A day after the Sandia National Laboratories in New Mexico had mostly reopened Building 823 after a case of COVID-19 among its workforce, the Department of Energy facility had to close down Building 720 after the disease caused by the novel coronavirus 2019 popped up there as well.

Building 720, which houses the Ion Beam Laboratory

, will be closed down for a deep cleaning that typically takes about a day. In a statement posted online, Sandia said one person in Building 720 was infected. The lab now is performing contact tracing among that person’s coworkers.

Building 720 also shut down because of COVID-19 this spring.

Meanwhile, Building 823, which houses laboratories including for Sandia’s geosciences program, reopened Tuesday after someone there was confirmed to have COVID-19.

Sandia is able to test its own employees for the respiratory illness. The confirmed cases announced for Albuquerque this week will be on top of the 36 infections the the lab was tracking last week: 28 at Albuquerque, and eight at the lab’s the Livermore, Calif., satellite. That was up from 31 cases from the preceding week, with 24 in Albuquerque and seven in Livermore.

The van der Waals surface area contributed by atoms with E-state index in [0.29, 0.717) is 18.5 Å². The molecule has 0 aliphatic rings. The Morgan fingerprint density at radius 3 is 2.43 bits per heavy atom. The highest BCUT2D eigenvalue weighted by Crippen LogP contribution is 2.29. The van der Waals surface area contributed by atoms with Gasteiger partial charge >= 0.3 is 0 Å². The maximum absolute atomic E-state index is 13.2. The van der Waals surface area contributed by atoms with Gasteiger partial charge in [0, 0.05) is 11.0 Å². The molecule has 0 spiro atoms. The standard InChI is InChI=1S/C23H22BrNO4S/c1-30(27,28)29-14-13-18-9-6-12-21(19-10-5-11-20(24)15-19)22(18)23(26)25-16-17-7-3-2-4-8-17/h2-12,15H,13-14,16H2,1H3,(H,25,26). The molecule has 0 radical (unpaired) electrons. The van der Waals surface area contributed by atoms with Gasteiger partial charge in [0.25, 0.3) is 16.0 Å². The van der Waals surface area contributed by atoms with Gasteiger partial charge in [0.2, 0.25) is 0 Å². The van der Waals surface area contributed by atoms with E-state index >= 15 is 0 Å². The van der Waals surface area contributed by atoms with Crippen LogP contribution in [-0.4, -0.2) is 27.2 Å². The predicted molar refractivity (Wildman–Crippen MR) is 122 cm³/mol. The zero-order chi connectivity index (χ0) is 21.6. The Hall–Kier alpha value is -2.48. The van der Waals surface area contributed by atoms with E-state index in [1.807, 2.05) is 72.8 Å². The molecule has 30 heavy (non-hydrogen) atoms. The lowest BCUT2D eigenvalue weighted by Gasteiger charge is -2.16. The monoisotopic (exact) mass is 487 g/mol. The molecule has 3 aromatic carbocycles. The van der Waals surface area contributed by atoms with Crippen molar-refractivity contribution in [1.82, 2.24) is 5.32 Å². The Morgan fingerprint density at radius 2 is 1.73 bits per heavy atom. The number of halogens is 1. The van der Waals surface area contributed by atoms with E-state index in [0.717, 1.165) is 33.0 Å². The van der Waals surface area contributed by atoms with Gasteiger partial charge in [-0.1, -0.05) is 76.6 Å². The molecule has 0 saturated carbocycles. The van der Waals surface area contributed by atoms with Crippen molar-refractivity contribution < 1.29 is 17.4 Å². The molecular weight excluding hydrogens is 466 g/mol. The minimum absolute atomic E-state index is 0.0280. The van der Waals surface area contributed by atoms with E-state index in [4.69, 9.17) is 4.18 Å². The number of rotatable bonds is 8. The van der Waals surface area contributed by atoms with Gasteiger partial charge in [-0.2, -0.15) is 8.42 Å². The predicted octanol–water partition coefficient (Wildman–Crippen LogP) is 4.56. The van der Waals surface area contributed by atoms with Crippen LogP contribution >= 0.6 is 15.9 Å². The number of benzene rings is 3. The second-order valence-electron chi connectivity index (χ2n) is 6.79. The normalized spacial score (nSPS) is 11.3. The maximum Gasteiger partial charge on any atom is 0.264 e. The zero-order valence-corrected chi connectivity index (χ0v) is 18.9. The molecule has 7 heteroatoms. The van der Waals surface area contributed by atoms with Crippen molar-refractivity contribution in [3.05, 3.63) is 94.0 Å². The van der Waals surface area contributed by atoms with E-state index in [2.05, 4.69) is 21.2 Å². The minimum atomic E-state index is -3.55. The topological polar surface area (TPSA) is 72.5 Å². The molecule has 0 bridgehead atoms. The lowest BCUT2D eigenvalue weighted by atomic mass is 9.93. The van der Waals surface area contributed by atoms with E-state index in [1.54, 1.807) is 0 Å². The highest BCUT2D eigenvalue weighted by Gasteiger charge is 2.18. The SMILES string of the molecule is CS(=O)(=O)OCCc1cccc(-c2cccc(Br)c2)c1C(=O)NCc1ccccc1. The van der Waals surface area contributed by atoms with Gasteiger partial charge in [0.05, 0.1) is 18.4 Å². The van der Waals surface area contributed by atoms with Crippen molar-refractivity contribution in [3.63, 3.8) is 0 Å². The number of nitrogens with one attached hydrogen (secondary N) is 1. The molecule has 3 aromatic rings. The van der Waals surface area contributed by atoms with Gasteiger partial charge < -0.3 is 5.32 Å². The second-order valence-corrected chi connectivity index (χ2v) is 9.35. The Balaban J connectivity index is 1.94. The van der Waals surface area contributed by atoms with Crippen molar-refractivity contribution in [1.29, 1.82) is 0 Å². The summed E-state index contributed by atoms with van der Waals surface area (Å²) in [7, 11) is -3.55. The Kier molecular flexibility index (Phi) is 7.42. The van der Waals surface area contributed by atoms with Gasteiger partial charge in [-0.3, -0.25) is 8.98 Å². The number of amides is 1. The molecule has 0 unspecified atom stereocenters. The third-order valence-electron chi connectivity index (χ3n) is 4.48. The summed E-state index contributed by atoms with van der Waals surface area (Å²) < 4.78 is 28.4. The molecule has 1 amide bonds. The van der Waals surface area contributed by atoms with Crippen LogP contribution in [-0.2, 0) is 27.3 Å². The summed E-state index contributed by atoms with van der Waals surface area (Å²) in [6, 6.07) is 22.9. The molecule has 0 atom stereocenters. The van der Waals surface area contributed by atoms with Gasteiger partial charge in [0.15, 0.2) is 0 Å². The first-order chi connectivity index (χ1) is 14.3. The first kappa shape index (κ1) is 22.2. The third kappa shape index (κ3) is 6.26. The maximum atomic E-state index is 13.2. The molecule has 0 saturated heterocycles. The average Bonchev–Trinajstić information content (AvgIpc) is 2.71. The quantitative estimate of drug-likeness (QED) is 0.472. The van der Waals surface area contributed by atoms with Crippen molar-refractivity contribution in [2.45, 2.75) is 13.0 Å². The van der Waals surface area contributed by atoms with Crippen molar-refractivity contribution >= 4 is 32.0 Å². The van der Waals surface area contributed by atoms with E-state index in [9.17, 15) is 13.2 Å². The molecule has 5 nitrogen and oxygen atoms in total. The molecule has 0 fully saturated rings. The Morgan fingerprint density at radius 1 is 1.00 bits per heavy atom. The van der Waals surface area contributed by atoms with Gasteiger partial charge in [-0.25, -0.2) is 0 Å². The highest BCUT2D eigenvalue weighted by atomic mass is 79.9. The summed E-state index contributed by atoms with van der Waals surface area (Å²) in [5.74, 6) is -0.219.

Sandia designs the non-nuclear parts of nuclear weapons — which the civilian Department of Energy’s National Nuclear Security Administration owns, maintains and modernizes — and tests the non-nuclear parts of existing weapons to make sure the U.S. arsenal is functioning as designed.

Further south in New Mexico, a seventh case of COVID-19 has been confirmed at DoE’s Waste Isolation Pilot Plant, the Carlsbad Current Argus reported this week. The agency is mining out further space in the deep-underground disposal site to accommodate nuclear waste that the Los Alamos National Laboratory will produce starting in the middle of this decade as a byproduct of casting plutonium cores for future intercontinental ballistic missile warheads.

Nuclear Waste Partnership, DoE’s management prime for the Carlsbad-area transuranic waste disposal facility, confirmed the case among its workforce. Contact tracing and sanitizing were underway, according to the contractor.

Three of the cases at WIPP have involved Nuclear Waste Partnership employees, according to the Current Argus. The other four have been employees of WIPP subcontractors.